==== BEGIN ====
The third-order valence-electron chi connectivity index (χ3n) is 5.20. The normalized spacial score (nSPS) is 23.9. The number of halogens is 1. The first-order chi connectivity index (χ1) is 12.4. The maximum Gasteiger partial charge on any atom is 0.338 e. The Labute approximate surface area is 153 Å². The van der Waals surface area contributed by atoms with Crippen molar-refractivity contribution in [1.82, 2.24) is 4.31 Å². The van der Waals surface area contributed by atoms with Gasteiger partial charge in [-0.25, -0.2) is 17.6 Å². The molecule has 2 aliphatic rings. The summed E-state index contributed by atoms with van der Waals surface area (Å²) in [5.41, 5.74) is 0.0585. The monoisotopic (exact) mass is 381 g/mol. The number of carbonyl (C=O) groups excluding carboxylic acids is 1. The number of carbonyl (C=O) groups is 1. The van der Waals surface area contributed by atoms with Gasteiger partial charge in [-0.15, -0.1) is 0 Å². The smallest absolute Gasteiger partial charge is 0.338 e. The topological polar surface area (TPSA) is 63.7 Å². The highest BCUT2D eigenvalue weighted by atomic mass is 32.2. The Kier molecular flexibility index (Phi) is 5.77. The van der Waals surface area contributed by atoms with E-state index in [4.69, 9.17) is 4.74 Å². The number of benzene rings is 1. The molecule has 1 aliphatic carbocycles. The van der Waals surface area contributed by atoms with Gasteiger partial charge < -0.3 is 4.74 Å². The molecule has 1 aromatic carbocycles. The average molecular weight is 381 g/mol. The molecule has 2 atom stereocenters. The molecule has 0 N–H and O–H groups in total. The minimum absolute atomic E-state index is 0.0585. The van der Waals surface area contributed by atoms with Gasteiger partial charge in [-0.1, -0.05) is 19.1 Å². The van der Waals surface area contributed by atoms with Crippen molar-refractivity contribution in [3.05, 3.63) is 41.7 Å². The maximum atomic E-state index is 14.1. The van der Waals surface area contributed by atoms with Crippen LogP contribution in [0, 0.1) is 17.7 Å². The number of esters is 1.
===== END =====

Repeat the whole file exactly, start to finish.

The third-order valence-electron chi connectivity index (χ3n) is 5.20. The normalized spacial score (nSPS) is 23.9. The number of halogens is 1. The first-order chi connectivity index (χ1) is 12.4. The maximum Gasteiger partial charge on any atom is 0.338 e. The Labute approximate surface area is 153 Å². The van der Waals surface area contributed by atoms with Crippen molar-refractivity contribution in [1.82, 2.24) is 4.31 Å². The van der Waals surface area contributed by atoms with Gasteiger partial charge in [-0.25, -0.2) is 17.6 Å². The molecule has 2 aliphatic rings. The summed E-state index contributed by atoms with van der Waals surface area (Å²) in [5.41, 5.74) is 0.0585. The monoisotopic (exact) mass is 381 g/mol. The number of carbonyl (C=O) groups excluding carboxylic acids is 1. The number of carbonyl (C=O) groups is 1. The van der Waals surface area contributed by atoms with Gasteiger partial charge in [-0.15, -0.1) is 0 Å². The smallest absolute Gasteiger partial charge is 0.338 e. The topological polar surface area (TPSA) is 63.7 Å². The highest BCUT2D eigenvalue weighted by atomic mass is 32.2. The Kier molecular flexibility index (Phi) is 5.77. The van der Waals surface area contributed by atoms with E-state index in [4.69, 9.17) is 4.74 Å². The number of benzene rings is 1. The molecule has 1 aliphatic carbocycles. The van der Waals surface area contributed by atoms with Gasteiger partial charge < -0.3 is 4.74 Å². The molecule has 1 aromatic carbocycles. The average molecular weight is 381 g/mol. The molecule has 2 atom stereocenters. The molecule has 0 N–H and O–H groups in total. The minimum absolute atomic E-state index is 0.0585. The van der Waals surface area contributed by atoms with Gasteiger partial charge in [-0.1, -0.05) is 19.1 Å². The van der Waals surface area contributed by atoms with Crippen molar-refractivity contribution in [3.05, 3.63) is 41.7 Å². The maximum atomic E-state index is 14.1. The van der Waals surface area contributed by atoms with Crippen LogP contribution in [0, 0.1) is 17.7 Å². The number of esters is 1.